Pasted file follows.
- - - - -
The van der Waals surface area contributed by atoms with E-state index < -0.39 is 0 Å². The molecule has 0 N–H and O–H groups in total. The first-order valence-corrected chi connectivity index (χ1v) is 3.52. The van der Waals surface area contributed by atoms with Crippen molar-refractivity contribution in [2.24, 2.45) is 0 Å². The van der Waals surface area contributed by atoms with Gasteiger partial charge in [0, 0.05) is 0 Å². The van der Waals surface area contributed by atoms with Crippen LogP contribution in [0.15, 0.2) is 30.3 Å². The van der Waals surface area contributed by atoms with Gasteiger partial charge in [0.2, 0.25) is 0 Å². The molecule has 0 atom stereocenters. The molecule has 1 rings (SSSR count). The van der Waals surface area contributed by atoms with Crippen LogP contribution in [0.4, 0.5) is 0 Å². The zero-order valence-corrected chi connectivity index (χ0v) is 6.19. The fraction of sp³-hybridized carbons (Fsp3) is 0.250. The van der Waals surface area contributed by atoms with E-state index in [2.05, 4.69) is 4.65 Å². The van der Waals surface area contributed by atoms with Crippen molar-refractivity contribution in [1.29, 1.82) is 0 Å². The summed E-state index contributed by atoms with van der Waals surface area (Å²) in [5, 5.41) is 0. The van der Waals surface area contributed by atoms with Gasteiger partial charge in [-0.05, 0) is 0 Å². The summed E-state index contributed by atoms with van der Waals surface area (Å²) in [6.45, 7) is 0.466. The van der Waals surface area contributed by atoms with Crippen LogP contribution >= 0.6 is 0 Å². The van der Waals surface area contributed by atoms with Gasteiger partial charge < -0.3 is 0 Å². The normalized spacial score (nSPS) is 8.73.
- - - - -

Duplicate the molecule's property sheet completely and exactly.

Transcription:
The van der Waals surface area contributed by atoms with E-state index < -0.39 is 0 Å². The molecule has 0 N–H and O–H groups in total. The first-order valence-corrected chi connectivity index (χ1v) is 3.52. The van der Waals surface area contributed by atoms with Crippen molar-refractivity contribution in [2.24, 2.45) is 0 Å². The van der Waals surface area contributed by atoms with Gasteiger partial charge in [0, 0.05) is 0 Å². The van der Waals surface area contributed by atoms with Crippen LogP contribution in [0.15, 0.2) is 30.3 Å². The van der Waals surface area contributed by atoms with Gasteiger partial charge in [0.2, 0.25) is 0 Å². The molecule has 0 atom stereocenters. The molecule has 1 rings (SSSR count). The van der Waals surface area contributed by atoms with Crippen LogP contribution in [0.4, 0.5) is 0 Å². The zero-order valence-corrected chi connectivity index (χ0v) is 6.19. The fraction of sp³-hybridized carbons (Fsp3) is 0.250. The van der Waals surface area contributed by atoms with E-state index in [2.05, 4.69) is 4.65 Å². The van der Waals surface area contributed by atoms with Crippen molar-refractivity contribution in [1.29, 1.82) is 0 Å². The summed E-state index contributed by atoms with van der Waals surface area (Å²) in [5, 5.41) is 0. The van der Waals surface area contributed by atoms with Gasteiger partial charge in [-0.05, 0) is 0 Å². The summed E-state index contributed by atoms with van der Waals surface area (Å²) in [6.45, 7) is 0.466. The van der Waals surface area contributed by atoms with Crippen LogP contribution >= 0.6 is 0 Å². The van der Waals surface area contributed by atoms with Gasteiger partial charge < -0.3 is 0 Å². The normalized spacial score (nSPS) is 8.73.